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Anonymous Coward

Impartial journalism?

There has been a smattering of discussion regarding Apple's 30% cut in the sale of software, and most of the salient facts were covered e.g. it isn't bad compared to selling through conventional retail outlets, and Apple seems to be largely covering its costs. I didn't need to be told this, having been through the experience myself (and handing over far more than 30% to resellers).

But journalism is outside my experience. I don't know who takes what from subscriptions, or what percentage or involvement stores or other outlets have selling magazines and other media. So when Apple announced a 30% cut when they bring new customers in, I read article after article hoping to learn some of the relevant facts and figures relating to this business.

But it seems that when something touches their own business, journalists lose all sense balance or proportion. The 30% levied from others is suddenly 'greedy', 'profiteering', and 'Apple tax'. The rules are suddenly 'confusing' and a 'convoluted morass.' But can we please have some hard facts to work with? As a developer, I feel handing over 30% for this kind of service is a good deal. But that might not be true for the media - it might be a rubbish deal. Maybe shops only charge 1-2% for stocking magazines on their shelves, where they charge 40-70% for everything else - I simply don't know.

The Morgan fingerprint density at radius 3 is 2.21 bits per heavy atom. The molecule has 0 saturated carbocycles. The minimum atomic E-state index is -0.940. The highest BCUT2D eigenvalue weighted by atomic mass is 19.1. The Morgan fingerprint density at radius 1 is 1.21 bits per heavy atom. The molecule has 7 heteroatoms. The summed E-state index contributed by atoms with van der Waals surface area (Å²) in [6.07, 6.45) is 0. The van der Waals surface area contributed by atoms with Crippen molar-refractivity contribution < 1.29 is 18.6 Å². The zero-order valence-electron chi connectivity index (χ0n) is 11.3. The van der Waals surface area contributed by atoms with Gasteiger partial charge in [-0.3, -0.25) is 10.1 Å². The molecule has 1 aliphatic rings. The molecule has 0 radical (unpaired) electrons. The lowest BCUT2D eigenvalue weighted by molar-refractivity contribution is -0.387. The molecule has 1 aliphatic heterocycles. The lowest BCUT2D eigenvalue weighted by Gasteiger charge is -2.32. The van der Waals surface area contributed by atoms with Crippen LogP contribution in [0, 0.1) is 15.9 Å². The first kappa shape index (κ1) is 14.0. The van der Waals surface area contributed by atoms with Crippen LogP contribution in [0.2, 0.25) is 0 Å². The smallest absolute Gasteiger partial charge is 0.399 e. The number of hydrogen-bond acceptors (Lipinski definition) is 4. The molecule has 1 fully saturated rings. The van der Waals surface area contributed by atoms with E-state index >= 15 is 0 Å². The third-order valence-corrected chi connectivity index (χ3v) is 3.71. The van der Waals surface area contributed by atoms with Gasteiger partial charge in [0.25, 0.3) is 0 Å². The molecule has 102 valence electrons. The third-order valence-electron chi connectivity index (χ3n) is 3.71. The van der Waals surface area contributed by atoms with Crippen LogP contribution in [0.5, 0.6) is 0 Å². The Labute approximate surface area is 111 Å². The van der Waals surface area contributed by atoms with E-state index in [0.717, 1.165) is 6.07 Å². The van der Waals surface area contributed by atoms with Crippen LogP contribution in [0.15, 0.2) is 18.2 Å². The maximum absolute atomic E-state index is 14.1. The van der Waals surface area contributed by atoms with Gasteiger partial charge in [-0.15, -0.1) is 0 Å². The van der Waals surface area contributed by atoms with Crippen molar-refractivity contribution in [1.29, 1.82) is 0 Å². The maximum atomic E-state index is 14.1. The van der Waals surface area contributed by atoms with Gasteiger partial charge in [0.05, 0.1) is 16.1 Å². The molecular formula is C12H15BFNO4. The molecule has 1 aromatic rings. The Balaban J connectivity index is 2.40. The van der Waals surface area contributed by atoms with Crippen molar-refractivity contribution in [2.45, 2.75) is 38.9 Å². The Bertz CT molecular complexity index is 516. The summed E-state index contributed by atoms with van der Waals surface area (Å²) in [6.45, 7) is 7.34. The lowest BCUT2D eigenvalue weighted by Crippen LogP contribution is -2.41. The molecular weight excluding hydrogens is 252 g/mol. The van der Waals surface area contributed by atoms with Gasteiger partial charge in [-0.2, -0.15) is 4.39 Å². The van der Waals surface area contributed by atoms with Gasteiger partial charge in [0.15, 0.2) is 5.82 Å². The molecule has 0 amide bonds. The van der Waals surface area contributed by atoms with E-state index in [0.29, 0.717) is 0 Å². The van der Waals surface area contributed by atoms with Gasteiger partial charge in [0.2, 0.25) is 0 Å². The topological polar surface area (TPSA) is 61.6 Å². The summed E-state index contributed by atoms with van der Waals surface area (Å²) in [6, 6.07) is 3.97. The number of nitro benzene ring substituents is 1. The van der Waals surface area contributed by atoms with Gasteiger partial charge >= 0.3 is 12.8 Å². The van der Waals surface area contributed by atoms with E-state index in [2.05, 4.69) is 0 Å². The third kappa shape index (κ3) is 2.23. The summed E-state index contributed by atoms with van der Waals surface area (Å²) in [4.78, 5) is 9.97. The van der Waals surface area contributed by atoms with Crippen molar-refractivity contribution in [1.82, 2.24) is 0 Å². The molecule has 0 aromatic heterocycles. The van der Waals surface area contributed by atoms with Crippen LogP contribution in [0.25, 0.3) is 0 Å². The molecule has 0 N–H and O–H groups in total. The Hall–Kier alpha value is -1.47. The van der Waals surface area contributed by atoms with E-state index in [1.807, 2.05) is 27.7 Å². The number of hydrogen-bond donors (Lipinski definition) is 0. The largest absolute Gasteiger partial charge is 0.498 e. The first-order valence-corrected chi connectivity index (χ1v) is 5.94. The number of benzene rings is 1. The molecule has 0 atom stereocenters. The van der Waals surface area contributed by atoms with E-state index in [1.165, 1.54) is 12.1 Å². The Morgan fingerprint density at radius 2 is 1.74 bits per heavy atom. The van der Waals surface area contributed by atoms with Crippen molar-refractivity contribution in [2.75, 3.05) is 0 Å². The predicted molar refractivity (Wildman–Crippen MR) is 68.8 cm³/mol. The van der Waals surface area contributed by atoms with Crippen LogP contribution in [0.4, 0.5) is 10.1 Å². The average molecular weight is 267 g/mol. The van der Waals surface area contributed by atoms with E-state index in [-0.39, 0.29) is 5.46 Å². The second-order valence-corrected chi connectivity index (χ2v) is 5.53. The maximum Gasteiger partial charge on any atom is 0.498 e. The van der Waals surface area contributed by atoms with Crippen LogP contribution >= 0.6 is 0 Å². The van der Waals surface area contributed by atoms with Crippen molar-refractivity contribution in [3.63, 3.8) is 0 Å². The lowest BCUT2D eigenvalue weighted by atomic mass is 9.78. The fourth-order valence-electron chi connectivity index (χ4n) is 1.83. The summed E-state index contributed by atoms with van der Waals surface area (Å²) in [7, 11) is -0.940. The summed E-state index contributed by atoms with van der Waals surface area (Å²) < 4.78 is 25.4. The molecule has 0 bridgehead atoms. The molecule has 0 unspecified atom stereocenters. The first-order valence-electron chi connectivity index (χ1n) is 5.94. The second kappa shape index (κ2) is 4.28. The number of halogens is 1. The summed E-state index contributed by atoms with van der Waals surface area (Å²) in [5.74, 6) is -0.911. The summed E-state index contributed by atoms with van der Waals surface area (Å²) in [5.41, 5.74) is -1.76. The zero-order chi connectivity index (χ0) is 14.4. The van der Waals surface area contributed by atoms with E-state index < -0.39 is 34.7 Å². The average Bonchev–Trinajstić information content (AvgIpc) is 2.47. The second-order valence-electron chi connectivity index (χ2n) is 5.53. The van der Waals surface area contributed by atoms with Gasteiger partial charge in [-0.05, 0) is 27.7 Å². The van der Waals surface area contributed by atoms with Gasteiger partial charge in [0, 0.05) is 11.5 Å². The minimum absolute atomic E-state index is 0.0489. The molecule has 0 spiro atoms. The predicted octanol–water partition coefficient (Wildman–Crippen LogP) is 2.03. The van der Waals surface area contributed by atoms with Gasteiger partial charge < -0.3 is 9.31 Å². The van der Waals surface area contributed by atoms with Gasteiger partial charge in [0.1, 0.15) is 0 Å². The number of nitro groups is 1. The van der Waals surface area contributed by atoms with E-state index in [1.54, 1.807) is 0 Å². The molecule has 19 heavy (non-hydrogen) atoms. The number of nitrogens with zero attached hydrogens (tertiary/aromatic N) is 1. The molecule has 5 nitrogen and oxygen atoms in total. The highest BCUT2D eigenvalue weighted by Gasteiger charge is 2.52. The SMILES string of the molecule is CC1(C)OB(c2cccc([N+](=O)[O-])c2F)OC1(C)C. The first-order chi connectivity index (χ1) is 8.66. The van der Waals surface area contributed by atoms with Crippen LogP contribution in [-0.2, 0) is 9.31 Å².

The absence of facts leaves me wondering if journalists are simply abusing their position to wangle a deal that nobody else can reasonably expect. The media in general seem to have struggled with making a living in the Internet era, so maybe this alarmism is nothing more than an ongoing inability to cope with change. So tell us how it works - who usually shares in subscription fees? What proportion is distribution costs? What does it cost to attract new customers? What cut do shops usually get? If Apple is offering you a huge pile of potential customers with easy payment and distribution methods, is that actually worth something?

Come on Reg - a bit more depth please!

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Depth!

Depth! Depth! This is a Rik Myslewski post. Your job is to disengage brain and thump your tub in agreement.

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Quick summary

Apple isn't just demanding 30% for new business -- the subscription model is supposed to be an ongoing 30% for renewals.

Consider that an average magazine costs about £5 in a newsagent. The same magazine is often about half price when delivered as part of a subscription. The subscription is advertised in the magazine that you buy in the newsagent.

Now, the in-app purchasing guideline say that:

a) You're not allowed to offer the same service cheaper elsewhere (so that 30% comes out of your bottom line)

b) You're not allowed to encourage users to shift to using alternative subscription methods.

If Apple is a retailer, it's like telling magazines that subscriptions have to be the same as the cover price, and don't publish ads for your own subscriptions in the mag.